Study on how Hurricane Dorian organized before rapidly intensifying published in Monthly Weather Review

This study showed that a weak, disorganized tropical system in an environment that is not primed for intensification can develop a new center where conditions are more favorable for intensification.  The ability to observe the center of circulation, the tilt of the vortex with height, the depth of the vortex, the wind shear, and locations of dry air regularly in time is important in being able to diagnose these unpredictable events and improve forecasts.

Hurricane Dorian as seen from the International Space Station on 2 September 2019.

Summary: Hurricane Dorian unexpectedly intensified from a weak, disorganized tropical storm into a hurricane as it was moving through the Lesser Antilles. Previous studies have shown that if a tropical cyclone has centers at different vertical levels in the same locations, has precipitation completely surrounding the center, and a humid environment, it is likely to intensify.  A change in wind speed and direction with height (wind shear) can push the circulation center toward different places with height, and we call this a tilted vortex (panel 1 in the figure), and this usually limits intensification. Data from Météo-France ground radars in Martinique and Guadeloupe, Air Force reconnaissance aircraft, and NOAA P-3 Tail Doppler Radars reveal important details to help better understand how Dorian intensified from the time it had a tilted vortex and its interactions with dry air in the surrounding environment.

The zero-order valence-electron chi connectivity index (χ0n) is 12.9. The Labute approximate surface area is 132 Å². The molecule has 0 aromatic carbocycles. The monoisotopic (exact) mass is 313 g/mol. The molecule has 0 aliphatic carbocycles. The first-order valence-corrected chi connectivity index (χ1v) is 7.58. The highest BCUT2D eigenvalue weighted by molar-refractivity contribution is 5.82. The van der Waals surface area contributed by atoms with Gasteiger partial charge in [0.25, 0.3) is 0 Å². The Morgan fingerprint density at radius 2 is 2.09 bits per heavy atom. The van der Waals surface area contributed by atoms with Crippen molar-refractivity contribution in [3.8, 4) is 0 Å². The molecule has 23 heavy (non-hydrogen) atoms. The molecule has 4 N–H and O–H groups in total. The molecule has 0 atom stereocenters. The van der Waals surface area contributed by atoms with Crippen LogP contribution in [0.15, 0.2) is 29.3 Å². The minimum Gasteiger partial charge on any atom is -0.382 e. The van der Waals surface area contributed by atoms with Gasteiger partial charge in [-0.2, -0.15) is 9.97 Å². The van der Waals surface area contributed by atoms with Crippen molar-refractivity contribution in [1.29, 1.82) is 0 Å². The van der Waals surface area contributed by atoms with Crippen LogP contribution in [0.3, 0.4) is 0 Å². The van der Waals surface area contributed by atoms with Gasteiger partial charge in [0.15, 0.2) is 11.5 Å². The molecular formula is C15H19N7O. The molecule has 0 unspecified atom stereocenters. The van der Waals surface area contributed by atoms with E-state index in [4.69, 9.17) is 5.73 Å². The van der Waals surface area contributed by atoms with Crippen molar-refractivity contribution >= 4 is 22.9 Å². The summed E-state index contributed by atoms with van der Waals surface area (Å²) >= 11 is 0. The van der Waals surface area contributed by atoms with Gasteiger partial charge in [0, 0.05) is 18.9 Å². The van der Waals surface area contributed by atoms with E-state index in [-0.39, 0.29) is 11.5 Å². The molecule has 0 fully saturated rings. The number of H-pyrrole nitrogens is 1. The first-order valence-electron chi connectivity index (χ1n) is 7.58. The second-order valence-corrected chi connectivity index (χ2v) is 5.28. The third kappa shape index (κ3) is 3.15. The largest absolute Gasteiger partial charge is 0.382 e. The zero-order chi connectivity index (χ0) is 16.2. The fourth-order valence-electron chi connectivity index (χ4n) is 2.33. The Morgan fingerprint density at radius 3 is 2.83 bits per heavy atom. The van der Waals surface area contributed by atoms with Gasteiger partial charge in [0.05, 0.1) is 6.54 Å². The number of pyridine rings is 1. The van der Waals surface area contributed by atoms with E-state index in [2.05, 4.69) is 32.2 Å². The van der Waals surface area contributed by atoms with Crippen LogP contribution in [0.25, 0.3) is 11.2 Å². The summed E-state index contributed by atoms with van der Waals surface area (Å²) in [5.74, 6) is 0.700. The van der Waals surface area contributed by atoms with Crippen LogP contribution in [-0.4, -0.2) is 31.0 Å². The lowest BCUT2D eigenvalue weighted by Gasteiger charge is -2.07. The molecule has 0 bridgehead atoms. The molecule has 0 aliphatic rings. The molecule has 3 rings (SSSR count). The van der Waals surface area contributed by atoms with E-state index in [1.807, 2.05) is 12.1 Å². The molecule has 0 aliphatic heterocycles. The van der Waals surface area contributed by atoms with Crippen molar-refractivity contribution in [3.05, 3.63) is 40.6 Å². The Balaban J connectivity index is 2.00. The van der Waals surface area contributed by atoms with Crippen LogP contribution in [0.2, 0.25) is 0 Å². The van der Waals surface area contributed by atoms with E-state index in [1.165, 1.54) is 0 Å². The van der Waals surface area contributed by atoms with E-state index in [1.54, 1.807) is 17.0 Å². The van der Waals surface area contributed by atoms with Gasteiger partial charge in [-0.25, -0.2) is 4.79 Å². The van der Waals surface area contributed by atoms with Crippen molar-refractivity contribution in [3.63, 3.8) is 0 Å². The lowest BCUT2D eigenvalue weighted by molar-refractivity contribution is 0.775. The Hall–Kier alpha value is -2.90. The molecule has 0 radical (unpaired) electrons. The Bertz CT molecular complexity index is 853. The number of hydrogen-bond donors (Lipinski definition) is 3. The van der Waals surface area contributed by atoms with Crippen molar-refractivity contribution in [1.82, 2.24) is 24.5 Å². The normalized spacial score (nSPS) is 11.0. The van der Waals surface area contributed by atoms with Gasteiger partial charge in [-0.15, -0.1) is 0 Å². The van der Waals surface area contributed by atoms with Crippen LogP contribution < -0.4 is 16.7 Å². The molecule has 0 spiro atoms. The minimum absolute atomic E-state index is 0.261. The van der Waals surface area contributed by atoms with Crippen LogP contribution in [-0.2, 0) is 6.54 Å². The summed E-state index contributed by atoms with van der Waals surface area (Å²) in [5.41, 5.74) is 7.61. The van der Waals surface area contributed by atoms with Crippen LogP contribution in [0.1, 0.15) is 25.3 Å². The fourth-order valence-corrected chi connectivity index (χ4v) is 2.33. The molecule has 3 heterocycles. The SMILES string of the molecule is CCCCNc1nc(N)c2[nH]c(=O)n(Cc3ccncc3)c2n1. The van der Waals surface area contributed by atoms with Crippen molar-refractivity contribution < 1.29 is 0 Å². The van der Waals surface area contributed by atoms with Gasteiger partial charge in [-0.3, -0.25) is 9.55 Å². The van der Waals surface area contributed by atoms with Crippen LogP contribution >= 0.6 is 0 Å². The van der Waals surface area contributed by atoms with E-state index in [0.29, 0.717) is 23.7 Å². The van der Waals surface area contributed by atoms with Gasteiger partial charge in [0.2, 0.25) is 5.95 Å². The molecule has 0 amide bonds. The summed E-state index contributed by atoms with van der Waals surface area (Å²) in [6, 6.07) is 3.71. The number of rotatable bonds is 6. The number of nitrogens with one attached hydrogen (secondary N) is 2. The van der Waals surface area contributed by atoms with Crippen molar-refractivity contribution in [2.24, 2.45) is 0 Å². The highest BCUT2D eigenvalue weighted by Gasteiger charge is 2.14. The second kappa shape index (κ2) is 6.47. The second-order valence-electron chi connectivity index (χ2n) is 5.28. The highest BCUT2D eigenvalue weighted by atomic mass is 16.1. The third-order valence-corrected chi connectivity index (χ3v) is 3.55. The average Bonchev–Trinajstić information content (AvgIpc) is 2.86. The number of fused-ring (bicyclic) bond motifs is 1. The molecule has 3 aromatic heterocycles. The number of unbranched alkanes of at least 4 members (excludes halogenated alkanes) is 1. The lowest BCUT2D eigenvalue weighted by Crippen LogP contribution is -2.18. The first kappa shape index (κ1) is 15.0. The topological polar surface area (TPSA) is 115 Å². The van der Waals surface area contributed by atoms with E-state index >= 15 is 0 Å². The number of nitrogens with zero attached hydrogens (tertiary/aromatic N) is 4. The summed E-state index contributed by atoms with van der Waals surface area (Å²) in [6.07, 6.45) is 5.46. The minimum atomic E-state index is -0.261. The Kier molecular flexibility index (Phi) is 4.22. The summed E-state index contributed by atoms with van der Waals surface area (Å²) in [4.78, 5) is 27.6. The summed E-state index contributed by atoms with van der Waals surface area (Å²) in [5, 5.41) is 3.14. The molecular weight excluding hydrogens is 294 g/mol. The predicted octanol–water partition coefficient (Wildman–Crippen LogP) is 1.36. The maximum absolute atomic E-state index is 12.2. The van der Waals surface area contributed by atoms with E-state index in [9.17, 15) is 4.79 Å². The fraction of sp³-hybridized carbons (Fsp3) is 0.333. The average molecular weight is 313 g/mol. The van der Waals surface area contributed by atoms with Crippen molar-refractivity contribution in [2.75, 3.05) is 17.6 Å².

In panel 1, wind shear initially pushes drier air near the circulation, moves centers towards different places with height, and displaces the strongest thunderstorms (deep convection) to one side of the storm. Wind shear decreases by panel 2, however, the centers of circulation were still at different locations with height. By this time the circulation (represented by the pink) expanded and interacted with Martinique, reaching the island’s mountains and moving upward.  This increased upward motion caused very strong thunderstorms to form along with a new small circulation (represented by the black/grey cylinder). This new circulation, favorably located in the moist region, developed upward and intensified as new thunderstorms (moderate convection) developed around it.

Important Conclusions:

-Initially, Dorian struggled to intensify due to dry air near the circulation and a tilted vortex despite a decrease in wind shear (panels 1 and 2).

-After Dorian’s center interacted with Martinique’s landmass, strong thunderstorms developed, and a new circulation center formed in a more favorable, humid environment (and intensification began, panels 2 and 3). 

-Intensification of the newly formed center occurred despite some difference in center locations with height.  This shows that perfect vertical alignment of the centers is not necessary for TC rapid intensification if the surrounding environment is favorable and the tilt is not very large.